This ended up being an amalgamation of several different recipes as I couldn’t find any single one to fit the bill. There are a number of dishes I can do without thinking about it and if I want a quick, simple curry, I cheat and use a prepared curry powder and throw things in. Not so with this one because I had an idea of what I wanted to make but wasn’t sure of how to go about it. I wanted smooth creaminess and I wanted spice but just enough so that I could still taste the different ingredients but neither did I want a long list of different spices. Too many, and you end up with a sense of ‘spice’, rather than flavour. I wanted to be able to pick out a different flavour with each mouthful. I also wanted tomato in some form or another but I didn’t want it to be the overriding flavour.
Having the courage to pick apart someone else’s recipe to make it your own, is a confidence born of many years’ experience. Eating my mum’s cooking growing up was bound to make at least one good cook out of the three of us, if only to ensure that we didn’t starve.
Never be afraid to swap ingredients around or substitute one thing for another. For example, sweet potato is a great alternative to butternut squash, and at a push, even swede could be used (tho this is better steamed for a while as it is a much firmer vegetable). One of the recipes used peanut butter but peanuts have quite a distinct flavour and I wanted something a little less blatant so swapped it for smooth cashew nut butter.
One of the recipes suggested tamarind paste. It’s an unusual ingredient and unless you’re going to use it often, it can turn out a little pricey. After a quick search around, I found an alternative that used dates to achieve a paste similar to tamarind but I didn’t have any dates in so I made something up using soft, dried figs! The idea of the dates, or figs, is to counter some of the bitter sharpness in some of the ingredients used and though, I don’t normally sweeten my savoury food, I felt that it would work well for what I wanted to achieve.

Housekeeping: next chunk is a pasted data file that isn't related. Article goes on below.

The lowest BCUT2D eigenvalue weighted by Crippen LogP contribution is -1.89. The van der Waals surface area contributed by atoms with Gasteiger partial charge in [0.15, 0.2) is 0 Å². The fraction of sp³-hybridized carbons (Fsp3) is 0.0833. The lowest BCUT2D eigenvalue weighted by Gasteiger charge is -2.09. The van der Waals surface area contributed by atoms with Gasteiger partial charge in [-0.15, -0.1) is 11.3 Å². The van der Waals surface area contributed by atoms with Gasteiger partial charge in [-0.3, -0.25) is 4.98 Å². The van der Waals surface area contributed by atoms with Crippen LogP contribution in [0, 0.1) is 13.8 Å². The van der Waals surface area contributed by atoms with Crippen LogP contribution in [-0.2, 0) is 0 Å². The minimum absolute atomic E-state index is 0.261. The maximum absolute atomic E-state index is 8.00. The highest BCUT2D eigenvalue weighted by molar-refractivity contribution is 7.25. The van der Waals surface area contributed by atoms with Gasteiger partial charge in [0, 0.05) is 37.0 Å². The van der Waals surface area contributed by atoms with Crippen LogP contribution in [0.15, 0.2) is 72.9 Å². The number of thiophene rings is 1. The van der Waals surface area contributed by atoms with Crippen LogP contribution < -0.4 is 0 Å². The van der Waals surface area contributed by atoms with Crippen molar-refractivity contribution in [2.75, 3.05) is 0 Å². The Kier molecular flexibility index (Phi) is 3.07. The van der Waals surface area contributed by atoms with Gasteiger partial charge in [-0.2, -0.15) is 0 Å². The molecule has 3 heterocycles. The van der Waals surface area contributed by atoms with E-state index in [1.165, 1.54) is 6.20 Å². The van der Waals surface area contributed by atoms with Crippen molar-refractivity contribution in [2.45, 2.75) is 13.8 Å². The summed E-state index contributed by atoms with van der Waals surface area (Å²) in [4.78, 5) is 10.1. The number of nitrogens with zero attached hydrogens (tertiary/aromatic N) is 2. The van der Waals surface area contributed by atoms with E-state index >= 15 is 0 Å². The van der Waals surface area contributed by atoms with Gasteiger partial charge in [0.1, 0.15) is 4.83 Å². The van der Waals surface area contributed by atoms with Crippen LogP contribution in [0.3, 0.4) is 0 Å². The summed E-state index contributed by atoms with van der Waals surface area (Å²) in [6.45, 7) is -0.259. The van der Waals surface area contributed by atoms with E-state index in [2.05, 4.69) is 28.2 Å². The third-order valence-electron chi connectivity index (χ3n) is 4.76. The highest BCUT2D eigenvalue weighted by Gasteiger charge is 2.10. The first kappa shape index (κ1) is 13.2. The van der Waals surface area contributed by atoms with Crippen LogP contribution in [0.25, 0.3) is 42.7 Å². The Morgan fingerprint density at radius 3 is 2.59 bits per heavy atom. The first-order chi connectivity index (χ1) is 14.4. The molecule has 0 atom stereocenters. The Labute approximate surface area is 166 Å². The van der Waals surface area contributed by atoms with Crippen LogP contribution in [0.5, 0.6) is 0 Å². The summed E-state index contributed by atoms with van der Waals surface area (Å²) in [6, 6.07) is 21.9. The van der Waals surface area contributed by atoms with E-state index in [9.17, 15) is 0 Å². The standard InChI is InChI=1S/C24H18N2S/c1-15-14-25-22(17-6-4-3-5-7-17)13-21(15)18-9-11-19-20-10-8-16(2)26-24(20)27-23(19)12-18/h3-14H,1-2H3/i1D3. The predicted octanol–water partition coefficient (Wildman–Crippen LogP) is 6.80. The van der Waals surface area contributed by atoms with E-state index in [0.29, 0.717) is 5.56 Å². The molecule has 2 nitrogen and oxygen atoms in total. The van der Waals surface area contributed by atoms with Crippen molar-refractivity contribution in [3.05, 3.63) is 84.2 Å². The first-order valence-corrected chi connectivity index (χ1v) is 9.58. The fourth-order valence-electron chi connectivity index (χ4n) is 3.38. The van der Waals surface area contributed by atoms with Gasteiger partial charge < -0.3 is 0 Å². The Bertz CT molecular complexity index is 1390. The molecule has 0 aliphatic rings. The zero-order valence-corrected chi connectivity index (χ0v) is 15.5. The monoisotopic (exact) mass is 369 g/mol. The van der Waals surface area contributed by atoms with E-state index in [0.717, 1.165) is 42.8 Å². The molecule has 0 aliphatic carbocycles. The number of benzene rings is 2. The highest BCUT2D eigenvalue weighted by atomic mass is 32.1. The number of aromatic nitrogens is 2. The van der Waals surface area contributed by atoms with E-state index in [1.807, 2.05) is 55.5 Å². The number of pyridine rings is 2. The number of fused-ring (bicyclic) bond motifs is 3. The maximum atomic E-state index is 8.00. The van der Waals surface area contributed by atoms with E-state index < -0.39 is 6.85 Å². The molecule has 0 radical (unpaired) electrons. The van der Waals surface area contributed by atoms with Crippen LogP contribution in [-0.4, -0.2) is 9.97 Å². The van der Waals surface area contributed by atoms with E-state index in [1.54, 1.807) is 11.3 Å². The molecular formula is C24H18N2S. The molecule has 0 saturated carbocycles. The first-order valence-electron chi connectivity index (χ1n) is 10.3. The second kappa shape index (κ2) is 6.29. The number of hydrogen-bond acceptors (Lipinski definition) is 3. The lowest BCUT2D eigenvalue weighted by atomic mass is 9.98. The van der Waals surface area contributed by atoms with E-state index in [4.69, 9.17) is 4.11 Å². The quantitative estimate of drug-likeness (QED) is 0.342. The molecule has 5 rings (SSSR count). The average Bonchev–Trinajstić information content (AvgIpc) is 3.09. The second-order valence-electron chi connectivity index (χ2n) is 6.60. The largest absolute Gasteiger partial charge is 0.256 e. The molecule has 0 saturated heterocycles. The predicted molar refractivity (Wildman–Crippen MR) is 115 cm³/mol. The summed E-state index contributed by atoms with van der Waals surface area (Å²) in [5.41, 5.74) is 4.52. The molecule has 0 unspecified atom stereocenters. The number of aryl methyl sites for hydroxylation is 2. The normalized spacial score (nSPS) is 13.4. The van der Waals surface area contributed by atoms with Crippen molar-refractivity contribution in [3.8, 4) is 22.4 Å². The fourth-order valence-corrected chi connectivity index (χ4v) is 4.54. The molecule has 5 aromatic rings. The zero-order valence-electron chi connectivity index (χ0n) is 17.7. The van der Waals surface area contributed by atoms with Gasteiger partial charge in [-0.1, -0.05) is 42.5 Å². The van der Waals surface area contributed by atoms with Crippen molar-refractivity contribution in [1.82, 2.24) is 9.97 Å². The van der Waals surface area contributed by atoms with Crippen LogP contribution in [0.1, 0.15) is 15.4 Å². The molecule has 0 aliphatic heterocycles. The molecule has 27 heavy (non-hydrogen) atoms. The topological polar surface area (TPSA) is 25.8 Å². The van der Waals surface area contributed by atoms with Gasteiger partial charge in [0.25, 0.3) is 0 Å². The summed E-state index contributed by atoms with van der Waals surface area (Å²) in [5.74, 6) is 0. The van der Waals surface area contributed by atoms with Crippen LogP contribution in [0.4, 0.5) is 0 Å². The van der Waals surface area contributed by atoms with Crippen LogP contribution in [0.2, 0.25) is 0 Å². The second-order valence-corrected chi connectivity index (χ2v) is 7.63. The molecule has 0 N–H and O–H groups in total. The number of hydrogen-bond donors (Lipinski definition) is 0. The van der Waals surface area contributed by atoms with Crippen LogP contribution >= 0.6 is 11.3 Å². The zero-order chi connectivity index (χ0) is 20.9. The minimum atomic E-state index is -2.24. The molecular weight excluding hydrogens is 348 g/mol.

Lastly, horror of horrors, I had run out of coconut milk! I had already hit my budget for the week so desperately searched my mind for alternatives, whilst doing the same to my cupboards, when I came across half a packet of shredded (desiccated) coconut. Can I make coconut milk from shredded coconut? Seems I can thank goodness! And it couldn’t be simpler. Check out Wellness Mama for details.
For the paste
- 1 heaped tablespoon tomato puree
- Grated rind of half a lime and the juice
- 3 figs, chopped
- A little water if necessary
For the curry
- 1 small butternut squash or half a large
- 3 tablespoons oil
- 1 onion, sliced
- 1 tablespoon grated ginger
- 1 garlic clove, minced
- 1 bruised lemongrass stalk or peel of ½ a lemon
- 4 cardamom pods, lightly crushed
- ½ tsp turmeric
- 1 teaspoon ground coriander
- 1 teaspoon ground cumin
- 1 tsp red chilli flakes (or to taste)
- 1/2 can coconut milk
- 1 heaped tablespoon cashew butter
- Small bag of washed spinach (approx. 250g)
- A handful of cashews
- lime wedges to serve
- Chop the butternut squash into chunky pieces and roast using 2 of the 3 tablespoons of oil, at 220°C for 20-25 minutes.
- Meanwhile, place all the ingredients for the paste, minus the water, into a liquidiser or processor or grinder (I use my coffee bean grinder) and mash into a paste. If it’s a little too thick to grind, add a dribble of water.
- Heat the remaining oil and gently fry the onions until opaque. Add the ginger, the garlic and the lemongrass (or lemon peel) and stir-fry for a minute or two. Add the cardamom pods, turmeric, coriander, cumin and red chilli flakes and fry for a further minute.
- Add the paste and mix thoroughly.
- Stir in the coconut milk and let simmer for 5 minutes. The resulting sauce should be quite thick. If it’s not, simmer until it is.
- Add the cooked butternut squash and the spinach to the sauce, stir and put a lid on for 2-3 minutes, keeping the heat low. Remove from the heat and stir gently until the spinach has just about wilted.
- Gently dry fry the cashew nuts until golden and sprinkle on top just before serving
Serve with a mix of brown rice, quinoa and bulgur wheat and lime wedges